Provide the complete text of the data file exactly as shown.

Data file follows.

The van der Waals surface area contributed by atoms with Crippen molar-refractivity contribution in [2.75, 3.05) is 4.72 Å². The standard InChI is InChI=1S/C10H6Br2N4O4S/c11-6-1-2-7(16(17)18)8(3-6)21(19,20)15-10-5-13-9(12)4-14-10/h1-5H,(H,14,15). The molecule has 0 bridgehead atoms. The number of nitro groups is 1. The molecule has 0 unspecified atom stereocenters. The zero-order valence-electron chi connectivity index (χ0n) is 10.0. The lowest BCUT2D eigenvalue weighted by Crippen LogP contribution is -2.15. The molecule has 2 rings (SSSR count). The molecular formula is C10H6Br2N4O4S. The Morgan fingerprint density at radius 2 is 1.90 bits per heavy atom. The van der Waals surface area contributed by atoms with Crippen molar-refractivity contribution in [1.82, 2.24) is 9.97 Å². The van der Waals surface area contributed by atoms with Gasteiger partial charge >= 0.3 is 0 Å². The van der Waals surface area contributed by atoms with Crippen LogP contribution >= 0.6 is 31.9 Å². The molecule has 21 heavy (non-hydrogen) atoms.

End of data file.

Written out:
The van der Waals surface area contributed by atoms with Crippen molar-refractivity contribution in [2.75, 3.05) is 4.72 Å². The standard InChI is InChI=1S/C10H6Br2N4O4S/c11-6-1-2-7(16(17)18)8(3-6)21(19,20)15-10-5-13-9(12)4-14-10/h1-5H,(H,14,15). The molecule has 0 bridgehead atoms. The number of nitro groups is 1. The molecule has 0 unspecified atom stereocenters. The zero-order valence-electron chi connectivity index (χ0n) is 10.0. The lowest BCUT2D eigenvalue weighted by Crippen LogP contribution is -2.15. The molecule has 2 rings (SSSR count). The molecular formula is C10H6Br2N4O4S. The Morgan fingerprint density at radius 2 is 1.90 bits per heavy atom. The van der Waals surface area contributed by atoms with Crippen molar-refractivity contribution in [1.82, 2.24) is 9.97 Å². The van der Waals surface area contributed by atoms with Gasteiger partial charge >= 0.3 is 0 Å². The van der Waals surface area contributed by atoms with Crippen LogP contribution >= 0.6 is 31.9 Å². The molecule has 21 heavy (non-hydrogen) atoms.